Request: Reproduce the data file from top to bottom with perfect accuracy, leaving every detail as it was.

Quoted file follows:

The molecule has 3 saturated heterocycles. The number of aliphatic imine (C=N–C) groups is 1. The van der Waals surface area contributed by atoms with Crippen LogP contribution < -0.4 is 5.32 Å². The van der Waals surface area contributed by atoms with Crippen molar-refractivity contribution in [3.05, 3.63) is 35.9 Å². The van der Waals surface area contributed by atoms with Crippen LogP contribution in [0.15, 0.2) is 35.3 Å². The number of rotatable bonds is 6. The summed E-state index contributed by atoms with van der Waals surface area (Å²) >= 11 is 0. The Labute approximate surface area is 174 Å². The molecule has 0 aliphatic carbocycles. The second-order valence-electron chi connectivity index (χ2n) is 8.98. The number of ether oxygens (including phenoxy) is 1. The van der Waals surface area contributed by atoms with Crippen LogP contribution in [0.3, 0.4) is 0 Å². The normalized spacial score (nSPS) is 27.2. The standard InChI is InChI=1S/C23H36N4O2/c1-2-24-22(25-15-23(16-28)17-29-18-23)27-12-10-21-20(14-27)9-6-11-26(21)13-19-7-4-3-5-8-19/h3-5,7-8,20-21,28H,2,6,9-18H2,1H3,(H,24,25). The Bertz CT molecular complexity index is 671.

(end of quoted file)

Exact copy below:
The molecule has 3 saturated heterocycles. The number of aliphatic imine (C=N–C) groups is 1. The van der Waals surface area contributed by atoms with Crippen LogP contribution < -0.4 is 5.32 Å². The van der Waals surface area contributed by atoms with Crippen molar-refractivity contribution in [3.05, 3.63) is 35.9 Å². The van der Waals surface area contributed by atoms with Crippen LogP contribution in [0.15, 0.2) is 35.3 Å². The number of rotatable bonds is 6. The summed E-state index contributed by atoms with van der Waals surface area (Å²) >= 11 is 0. The Labute approximate surface area is 174 Å². The molecule has 0 aliphatic carbocycles. The second-order valence-electron chi connectivity index (χ2n) is 8.98. The number of ether oxygens (including phenoxy) is 1. The van der Waals surface area contributed by atoms with Crippen LogP contribution in [0.3, 0.4) is 0 Å². The normalized spacial score (nSPS) is 27.2. The standard InChI is InChI=1S/C23H36N4O2/c1-2-24-22(25-15-23(16-28)17-29-18-23)27-12-10-21-20(14-27)9-6-11-26(21)13-19-7-4-3-5-8-19/h3-5,7-8,20-21,28H,2,6,9-18H2,1H3,(H,24,25). The Bertz CT molecular complexity index is 671.